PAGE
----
Last November, my cat Madeleine had a heart attack and died, but she was revived by the emergency hospital vet. It was, to say the least, a traumatic experience for me, no doubt for her too. I couldn’t get over it. I wondered if she had had an out-of-body, or as my husband and I joked, an out-of-kitty experience. So I did what a writer does. I wrote about it.
Maddie had had a urinary tract infection for awhile that we thought we were treating but the antibiotics didn’t work. One Friday, she vomited her dinner and gave up eating. So I took her to the emergency vet where after a routine examination, she went into cardiac arrest. Luckily, the doctors revived her. Afterward, the experience stayed in my mind for weeks. How could I have let this happen?
The artistic outcome was I started writing a story about it and couldn’t stop. It’s now a novel. It’s about a young gardener who’s just finished graduate school and comes home to care for her family home while her mom’s away in rehab. The working title is Sophie and the Tree Hollow. And here are the first few paragraphs. If you like it and want to read more, let me know. I may self-publish it, I may shop for representation, I’m not sure yet. The good news is Maddie’s infection-free and as healthy as a thirteen-year-old cat can be.
I’ll tell you who I am but only if you promise not to tell. It’s a secret. If word got out, people would get excited. I mean really excited. I’d have eccentric ladies at my door with questions about beloved relatives, skeptical teenagers wanting hard proof, and curious businessmen interested in the chances of job success. The truth is I can’t help with any of that. I can only help with what I’m asked to help with and I don’t decide when that happens. The Verdant Souls do.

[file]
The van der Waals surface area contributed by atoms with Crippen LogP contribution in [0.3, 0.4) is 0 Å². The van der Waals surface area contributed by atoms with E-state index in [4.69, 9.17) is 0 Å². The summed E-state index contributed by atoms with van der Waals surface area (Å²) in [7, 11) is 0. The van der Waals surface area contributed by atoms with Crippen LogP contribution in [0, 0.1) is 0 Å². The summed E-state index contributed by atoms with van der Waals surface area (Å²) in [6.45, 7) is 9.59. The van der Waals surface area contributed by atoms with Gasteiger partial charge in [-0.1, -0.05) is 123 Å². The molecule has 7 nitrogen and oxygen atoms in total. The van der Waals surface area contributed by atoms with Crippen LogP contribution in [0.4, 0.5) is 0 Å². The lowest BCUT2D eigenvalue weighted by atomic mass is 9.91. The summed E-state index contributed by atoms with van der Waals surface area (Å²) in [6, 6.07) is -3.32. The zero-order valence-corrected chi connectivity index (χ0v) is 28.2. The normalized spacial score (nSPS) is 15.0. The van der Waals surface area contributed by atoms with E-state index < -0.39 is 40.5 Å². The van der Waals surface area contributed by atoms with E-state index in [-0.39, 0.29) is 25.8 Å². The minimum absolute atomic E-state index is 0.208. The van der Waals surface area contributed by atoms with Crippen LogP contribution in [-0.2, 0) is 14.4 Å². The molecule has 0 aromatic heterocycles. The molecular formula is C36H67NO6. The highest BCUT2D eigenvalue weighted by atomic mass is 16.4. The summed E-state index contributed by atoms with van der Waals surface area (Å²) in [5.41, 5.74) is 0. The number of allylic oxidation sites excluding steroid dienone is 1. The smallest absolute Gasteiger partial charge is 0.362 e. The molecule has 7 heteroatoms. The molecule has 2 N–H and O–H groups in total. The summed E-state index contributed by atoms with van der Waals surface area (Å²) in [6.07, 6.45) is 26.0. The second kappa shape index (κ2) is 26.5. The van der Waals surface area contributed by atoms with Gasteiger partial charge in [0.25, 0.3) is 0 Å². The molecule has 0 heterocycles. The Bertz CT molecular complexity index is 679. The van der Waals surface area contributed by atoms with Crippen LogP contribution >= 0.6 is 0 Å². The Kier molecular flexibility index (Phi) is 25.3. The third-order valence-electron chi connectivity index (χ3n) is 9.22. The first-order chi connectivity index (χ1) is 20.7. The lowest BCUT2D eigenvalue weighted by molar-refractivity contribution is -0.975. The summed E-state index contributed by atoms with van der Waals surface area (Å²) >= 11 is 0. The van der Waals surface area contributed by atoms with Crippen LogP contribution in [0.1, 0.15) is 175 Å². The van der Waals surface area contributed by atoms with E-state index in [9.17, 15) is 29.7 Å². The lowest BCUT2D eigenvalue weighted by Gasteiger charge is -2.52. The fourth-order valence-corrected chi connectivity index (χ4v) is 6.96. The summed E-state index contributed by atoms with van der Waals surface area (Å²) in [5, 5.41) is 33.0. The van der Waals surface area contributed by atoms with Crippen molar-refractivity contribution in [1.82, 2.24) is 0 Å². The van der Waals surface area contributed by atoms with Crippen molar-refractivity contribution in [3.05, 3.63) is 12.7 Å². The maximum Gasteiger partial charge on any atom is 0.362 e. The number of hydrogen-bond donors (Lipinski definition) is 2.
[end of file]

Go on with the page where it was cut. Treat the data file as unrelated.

So who I am can’t be explained by a short summary. It’s a long story but I’ll give it a go. First, I am human and I was made in Seattle, not by my parents, who indeed did make me biologically, but by, and don’t laugh, the forest. The natural world. I know that’s a “no duh” idea, we’re all of the natural world, but hear me out. Seattle is a city that used to be a forest and even though hundreds of loggers cut down hundreds of trees and built buildings out of them, you can’t take the spirit of the forest out of the city. Fir saplings sprout anyway. Bracken fern moves in. Birds spread mahonia seeds. The Native people understand this. The forest surrounds Seattle on all sides, it creeps into the suburbs, and in my case, exists outside my back door. But not only does it exist outside my back door, it exists inside me in a way it doesn’t with other folks. And that’s the crux of who I am.